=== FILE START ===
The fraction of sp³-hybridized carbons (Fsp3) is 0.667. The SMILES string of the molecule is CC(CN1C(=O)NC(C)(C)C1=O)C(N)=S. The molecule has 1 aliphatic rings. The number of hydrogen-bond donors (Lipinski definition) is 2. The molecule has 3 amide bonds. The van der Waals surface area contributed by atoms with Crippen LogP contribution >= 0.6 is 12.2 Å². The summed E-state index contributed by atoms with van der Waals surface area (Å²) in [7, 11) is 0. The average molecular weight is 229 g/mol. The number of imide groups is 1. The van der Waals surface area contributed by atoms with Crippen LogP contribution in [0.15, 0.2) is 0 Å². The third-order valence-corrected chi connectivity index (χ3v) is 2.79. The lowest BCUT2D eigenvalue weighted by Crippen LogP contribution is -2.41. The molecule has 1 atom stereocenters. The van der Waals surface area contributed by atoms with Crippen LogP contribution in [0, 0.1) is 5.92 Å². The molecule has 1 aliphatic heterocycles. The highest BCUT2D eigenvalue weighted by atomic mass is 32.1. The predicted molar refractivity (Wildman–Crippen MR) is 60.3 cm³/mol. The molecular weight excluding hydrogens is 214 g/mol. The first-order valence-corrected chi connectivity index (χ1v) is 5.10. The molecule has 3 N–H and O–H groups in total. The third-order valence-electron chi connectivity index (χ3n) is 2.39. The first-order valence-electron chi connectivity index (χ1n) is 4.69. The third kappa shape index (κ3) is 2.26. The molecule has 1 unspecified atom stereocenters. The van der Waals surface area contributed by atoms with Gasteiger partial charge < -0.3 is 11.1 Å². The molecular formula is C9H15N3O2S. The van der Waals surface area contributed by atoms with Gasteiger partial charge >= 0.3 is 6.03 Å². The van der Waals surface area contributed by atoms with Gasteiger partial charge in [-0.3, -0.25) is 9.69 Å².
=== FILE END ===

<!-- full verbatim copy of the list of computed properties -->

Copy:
The fraction of sp³-hybridized carbons (Fsp3) is 0.667. The SMILES string of the molecule is CC(CN1C(=O)NC(C)(C)C1=O)C(N)=S. The molecule has 1 aliphatic rings. The number of hydrogen-bond donors (Lipinski definition) is 2. The molecule has 3 amide bonds. The van der Waals surface area contributed by atoms with Crippen LogP contribution >= 0.6 is 12.2 Å². The summed E-state index contributed by atoms with van der Waals surface area (Å²) in [7, 11) is 0. The average molecular weight is 229 g/mol. The number of imide groups is 1. The van der Waals surface area contributed by atoms with Crippen LogP contribution in [0.15, 0.2) is 0 Å². The third-order valence-corrected chi connectivity index (χ3v) is 2.79. The lowest BCUT2D eigenvalue weighted by Crippen LogP contribution is -2.41. The molecule has 1 atom stereocenters. The van der Waals surface area contributed by atoms with Crippen LogP contribution in [0, 0.1) is 5.92 Å². The molecule has 1 aliphatic heterocycles. The highest BCUT2D eigenvalue weighted by atomic mass is 32.1. The predicted molar refractivity (Wildman–Crippen MR) is 60.3 cm³/mol. The molecular weight excluding hydrogens is 214 g/mol. The first-order valence-corrected chi connectivity index (χ1v) is 5.10. The molecule has 3 N–H and O–H groups in total. The third-order valence-electron chi connectivity index (χ3n) is 2.39. The first-order valence-electron chi connectivity index (χ1n) is 4.69. The third kappa shape index (κ3) is 2.26. The molecule has 1 unspecified atom stereocenters. The van der Waals surface area contributed by atoms with Gasteiger partial charge < -0.3 is 11.1 Å². The molecular formula is C9H15N3O2S. The van der Waals surface area contributed by atoms with Gasteiger partial charge >= 0.3 is 6.03 Å². The van der Waals surface area contributed by atoms with Gasteiger partial charge in [-0.3, -0.25) is 9.69 Å².